(Bloomberg)—The value of U.S. commercial-property deals rose 6.7 percent in the first quarter from a year earlier, but higher interest rates and softer demand for office and retail real estate will weigh on the market in quarters to come, Ten-X Commercial said.
“Heavy supply is looming in the apartment, hotel and industrial sectors, while technological innovation is crimping demand for both office and retail space,” the real estate transaction platform said in a report that looks at data going back more than a decade. Volume for the quarter, which reached $107 billion, was down 14 percent from the previous three months -- though companies often rush to close deals before year-end, making for a big fourth period.
These market pressures come amid broader ones, including expectations of rising borrowing costs, and help explain a meager 0.1 percent gain in commercial-property prices in April from March and a 1.4 percent decline from a year earlier. That’s the first time Ten-X’s pricing measure, which is indexed back to January 2011, is below its year-earlier level.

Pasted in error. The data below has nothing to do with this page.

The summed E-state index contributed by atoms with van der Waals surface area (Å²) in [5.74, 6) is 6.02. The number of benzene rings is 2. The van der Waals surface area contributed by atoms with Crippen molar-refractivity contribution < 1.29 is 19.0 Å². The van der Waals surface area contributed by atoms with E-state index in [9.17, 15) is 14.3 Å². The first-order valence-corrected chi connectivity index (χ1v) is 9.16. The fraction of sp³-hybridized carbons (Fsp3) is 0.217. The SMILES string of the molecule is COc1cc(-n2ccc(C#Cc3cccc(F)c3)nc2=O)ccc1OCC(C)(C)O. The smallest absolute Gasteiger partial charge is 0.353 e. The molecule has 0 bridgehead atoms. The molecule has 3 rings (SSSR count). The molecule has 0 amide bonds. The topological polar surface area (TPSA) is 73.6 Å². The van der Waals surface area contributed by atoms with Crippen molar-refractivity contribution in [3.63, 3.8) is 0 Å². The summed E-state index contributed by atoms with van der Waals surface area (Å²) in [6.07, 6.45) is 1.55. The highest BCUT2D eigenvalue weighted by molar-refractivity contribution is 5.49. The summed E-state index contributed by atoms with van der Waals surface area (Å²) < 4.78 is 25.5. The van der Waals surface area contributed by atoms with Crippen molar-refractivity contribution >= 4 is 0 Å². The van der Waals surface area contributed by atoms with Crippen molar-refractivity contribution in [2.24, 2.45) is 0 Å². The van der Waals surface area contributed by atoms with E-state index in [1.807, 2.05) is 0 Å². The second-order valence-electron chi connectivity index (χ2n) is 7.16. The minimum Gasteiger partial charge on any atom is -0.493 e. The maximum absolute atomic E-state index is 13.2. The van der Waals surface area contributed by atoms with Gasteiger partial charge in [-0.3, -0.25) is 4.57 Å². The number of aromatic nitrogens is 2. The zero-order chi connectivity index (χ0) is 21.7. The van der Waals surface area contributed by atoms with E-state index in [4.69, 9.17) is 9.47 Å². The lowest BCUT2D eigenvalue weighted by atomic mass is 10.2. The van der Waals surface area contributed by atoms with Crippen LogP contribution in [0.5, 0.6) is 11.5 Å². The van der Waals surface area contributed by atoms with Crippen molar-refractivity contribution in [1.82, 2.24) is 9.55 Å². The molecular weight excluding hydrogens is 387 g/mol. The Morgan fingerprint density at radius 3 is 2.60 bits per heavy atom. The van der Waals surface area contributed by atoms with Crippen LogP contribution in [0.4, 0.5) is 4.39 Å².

“Even as some owners continue to demand the high valuations of yesteryear, a fair amount of market participants have recognized the new realities and found enough common ground to get deals done,” Ten-X Chief Economist Peter Muoio said in a statement introducing the report. “Commercial real estate investors are faced with the legitimate concerns of higher costs of capital and tightening lending standards.”
The study, which used data from the research firm Real Capital Analytics Inc., found that declines in deal volume in the apartment, office and retail sectors were too great to be offset by modest gains in the hotel and industrial areas. Demand for warehouses has been high, driven by online shopping, and Ten-X said recent weakness in industrial-property prices may be attributable to “investor concern about shifts in trade policy.”
To contact the reporter on this story: David M. Levitt in New York at [email protected] To contact the editors responsible for this story: Daniel Taub at [email protected] Peter Jeffrey, Christine Maurus
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